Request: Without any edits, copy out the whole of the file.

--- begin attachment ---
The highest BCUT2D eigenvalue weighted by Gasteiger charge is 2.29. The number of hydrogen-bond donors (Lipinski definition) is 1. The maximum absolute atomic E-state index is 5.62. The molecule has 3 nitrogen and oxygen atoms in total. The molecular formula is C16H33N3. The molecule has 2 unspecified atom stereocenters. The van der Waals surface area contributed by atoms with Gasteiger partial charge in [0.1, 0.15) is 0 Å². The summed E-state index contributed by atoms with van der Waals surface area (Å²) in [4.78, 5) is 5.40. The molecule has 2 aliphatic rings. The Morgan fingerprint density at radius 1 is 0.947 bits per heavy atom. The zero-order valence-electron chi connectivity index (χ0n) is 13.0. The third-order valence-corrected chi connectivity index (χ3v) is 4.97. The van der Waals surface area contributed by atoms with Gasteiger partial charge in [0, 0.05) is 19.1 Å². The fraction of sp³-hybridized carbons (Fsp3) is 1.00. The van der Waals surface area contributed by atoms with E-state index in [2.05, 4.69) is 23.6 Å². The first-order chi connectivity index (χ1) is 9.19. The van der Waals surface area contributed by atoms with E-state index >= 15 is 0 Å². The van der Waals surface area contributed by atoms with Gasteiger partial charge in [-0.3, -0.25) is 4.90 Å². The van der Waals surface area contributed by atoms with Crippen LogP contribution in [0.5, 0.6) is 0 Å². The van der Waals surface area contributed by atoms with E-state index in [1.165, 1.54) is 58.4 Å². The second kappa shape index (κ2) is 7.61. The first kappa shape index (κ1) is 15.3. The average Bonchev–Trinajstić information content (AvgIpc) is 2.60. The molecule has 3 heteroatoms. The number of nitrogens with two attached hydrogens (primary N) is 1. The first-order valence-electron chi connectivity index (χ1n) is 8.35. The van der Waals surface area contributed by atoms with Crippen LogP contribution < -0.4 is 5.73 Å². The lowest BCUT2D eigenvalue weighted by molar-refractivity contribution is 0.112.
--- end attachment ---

The highest BCUT2D eigenvalue weighted by Gasteiger charge is 2.29. The number of hydrogen-bond donors (Lipinski definition) is 1. The maximum absolute atomic E-state index is 5.62. The molecule has 3 nitrogen and oxygen atoms in total. The molecular formula is C16H33N3. The molecule has 2 unspecified atom stereocenters. The van der Waals surface area contributed by atoms with Gasteiger partial charge in [0.1, 0.15) is 0 Å². The summed E-state index contributed by atoms with van der Waals surface area (Å²) in [4.78, 5) is 5.40. The molecule has 2 aliphatic rings. The Morgan fingerprint density at radius 1 is 0.947 bits per heavy atom. The zero-order valence-electron chi connectivity index (χ0n) is 13.0. The third-order valence-corrected chi connectivity index (χ3v) is 4.97. The van der Waals surface area contributed by atoms with Gasteiger partial charge in [0, 0.05) is 19.1 Å². The fraction of sp³-hybridized carbons (Fsp3) is 1.00. The van der Waals surface area contributed by atoms with E-state index in [2.05, 4.69) is 23.6 Å². The first-order chi connectivity index (χ1) is 9.19. The van der Waals surface area contributed by atoms with E-state index >= 15 is 0 Å². The van der Waals surface area contributed by atoms with Gasteiger partial charge in [-0.3, -0.25) is 4.90 Å². The van der Waals surface area contributed by atoms with Crippen LogP contribution in [0.5, 0.6) is 0 Å². The van der Waals surface area contributed by atoms with E-state index in [1.165, 1.54) is 58.4 Å². The second kappa shape index (κ2) is 7.61. The first kappa shape index (κ1) is 15.3. The average Bonchev–Trinajstić information content (AvgIpc) is 2.60. The molecule has 3 heteroatoms. The number of nitrogens with two attached hydrogens (primary N) is 1. The first-order valence-electron chi connectivity index (χ1n) is 8.35. The van der Waals surface area contributed by atoms with Crippen LogP contribution < -0.4 is 5.73 Å². The lowest BCUT2D eigenvalue weighted by molar-refractivity contribution is 0.112.